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Aging gracefully: 7 tips to enjoy triathlon in your fifties and beyond

"Use it or lose it" is key to aging gracefully

Photo by: Kevin Mackinnon

The days when it was a novelty to see athletes over 60 competing at triathlon races are long gone. Athletes are now staying in the sport longer and choosing triathlon as a healthy lifestyle sport after their kids have grown up and moved out of the house. For people who have been doing the sport for some years, or just starting out, competing past the age of 50 raises new challenges. 

The body ages (no matter how much we want to deny it) and it’s smart to be both practical and graceful about this reality. Everyone’s body ages at a different rate, so be prepared to do better, or worse, than the people you usually race against. As you move through the age groups, there are often inconsistent performances as athletes deal with life changes, injuries and fluctuating energy. The guy you were competitive with last season may either be far ahead or far behind this year. Some “Duracell bunnies” keep marching right into their 70s due to a combination of durability, genetics and good luck. These people are capable of doing a sub 11-hour Ironman into their 60s. However, they are in the minority. Finish times are generally about 30 minutes longer for each age group over 50. For example, I did my first Ironman when I was 53 and finished in under 12 hours. Now that I am 73, I struggle to finish in under 14 hours. However, I have gone from being ninth in my age group when I was 53 to stepping atop the podium after 62 and winning my age group in two Ironman triathlons once I was in the 70 to 74. 

Related: 7 keys to effective run training for masters triathletes

After the age of 50 the mass and function of your muscles decreases. This makes physical activity a necessity for health and vitality. It also means you need to spend time on strength training. Studies on muscle mass have shown that the muscle mass of inactive people and triathletes are about the same at age 40, but at 70, the “couch potato” has 50 per cent less arm and leg muscle than an active triathlete. Interestingly, older runners have the same muscle mass in their legs as triathletes, but less arm muscle mass than a triathlete, who need upper-body strength for swimming and riding. The old adage “use it or lose it” seems to apply to muscle mass after age 50. Triathlon training, coupled with strength training, helps maintain muscle mass and also prevents muscle deterioration.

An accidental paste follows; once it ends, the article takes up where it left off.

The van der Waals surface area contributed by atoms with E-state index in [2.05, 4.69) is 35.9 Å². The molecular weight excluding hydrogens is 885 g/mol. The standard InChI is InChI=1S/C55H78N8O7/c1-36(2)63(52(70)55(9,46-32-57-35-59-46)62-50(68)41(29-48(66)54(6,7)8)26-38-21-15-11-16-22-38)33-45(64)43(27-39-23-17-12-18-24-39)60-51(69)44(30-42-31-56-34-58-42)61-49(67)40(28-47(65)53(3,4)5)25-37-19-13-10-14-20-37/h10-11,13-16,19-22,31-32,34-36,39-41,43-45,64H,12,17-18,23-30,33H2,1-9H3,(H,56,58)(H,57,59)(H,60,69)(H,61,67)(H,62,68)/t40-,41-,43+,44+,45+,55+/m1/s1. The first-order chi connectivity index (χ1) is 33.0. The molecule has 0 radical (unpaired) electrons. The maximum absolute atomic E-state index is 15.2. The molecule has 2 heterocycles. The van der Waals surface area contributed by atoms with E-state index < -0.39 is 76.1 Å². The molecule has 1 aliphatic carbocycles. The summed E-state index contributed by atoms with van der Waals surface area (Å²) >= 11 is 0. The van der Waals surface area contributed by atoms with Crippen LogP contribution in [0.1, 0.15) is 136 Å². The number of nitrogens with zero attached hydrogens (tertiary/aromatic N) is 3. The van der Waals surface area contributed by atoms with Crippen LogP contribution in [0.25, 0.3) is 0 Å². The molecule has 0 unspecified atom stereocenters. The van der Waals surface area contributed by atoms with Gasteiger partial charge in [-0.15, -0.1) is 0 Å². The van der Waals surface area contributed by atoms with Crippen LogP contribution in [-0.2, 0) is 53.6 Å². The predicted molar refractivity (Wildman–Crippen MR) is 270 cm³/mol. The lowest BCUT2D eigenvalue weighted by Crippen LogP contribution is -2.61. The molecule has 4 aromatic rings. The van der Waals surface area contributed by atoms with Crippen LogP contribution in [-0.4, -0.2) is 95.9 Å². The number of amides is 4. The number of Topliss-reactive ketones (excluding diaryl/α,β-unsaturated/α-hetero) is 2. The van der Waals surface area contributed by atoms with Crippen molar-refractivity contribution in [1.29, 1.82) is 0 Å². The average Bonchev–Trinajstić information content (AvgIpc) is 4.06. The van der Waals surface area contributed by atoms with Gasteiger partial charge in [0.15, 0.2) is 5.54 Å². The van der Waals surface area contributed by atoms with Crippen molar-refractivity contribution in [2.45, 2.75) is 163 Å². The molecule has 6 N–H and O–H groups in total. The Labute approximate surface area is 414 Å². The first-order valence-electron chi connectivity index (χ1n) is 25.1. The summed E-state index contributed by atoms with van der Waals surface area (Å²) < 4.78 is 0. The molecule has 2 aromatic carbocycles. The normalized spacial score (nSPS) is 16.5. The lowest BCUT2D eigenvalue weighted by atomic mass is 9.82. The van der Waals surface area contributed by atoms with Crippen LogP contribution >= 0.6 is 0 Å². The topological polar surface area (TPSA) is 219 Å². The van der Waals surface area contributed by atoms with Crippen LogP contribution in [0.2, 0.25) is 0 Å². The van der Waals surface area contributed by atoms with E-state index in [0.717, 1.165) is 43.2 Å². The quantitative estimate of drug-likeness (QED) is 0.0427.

Sister Madonna Buder turned 90 in 2020. Photo: Rich Cruse /crusephoto.com

As people age, the chance of contracting an illness increases as the body’s immune system weakens and health issues of an aging body become more of a concern. While many seniors who have experienced life threatening illnesses still doing triathlons, returning to pre-illness form can be difficult and requires massive patience. I had a heart attack when I was 66. Ten months later I did Ironman Regensburg and placed third. I did this through a painfully slow and progressive training program that was based on both rehabilitation and training for long distance. 

So what does it take to continue triathlon into your golden years?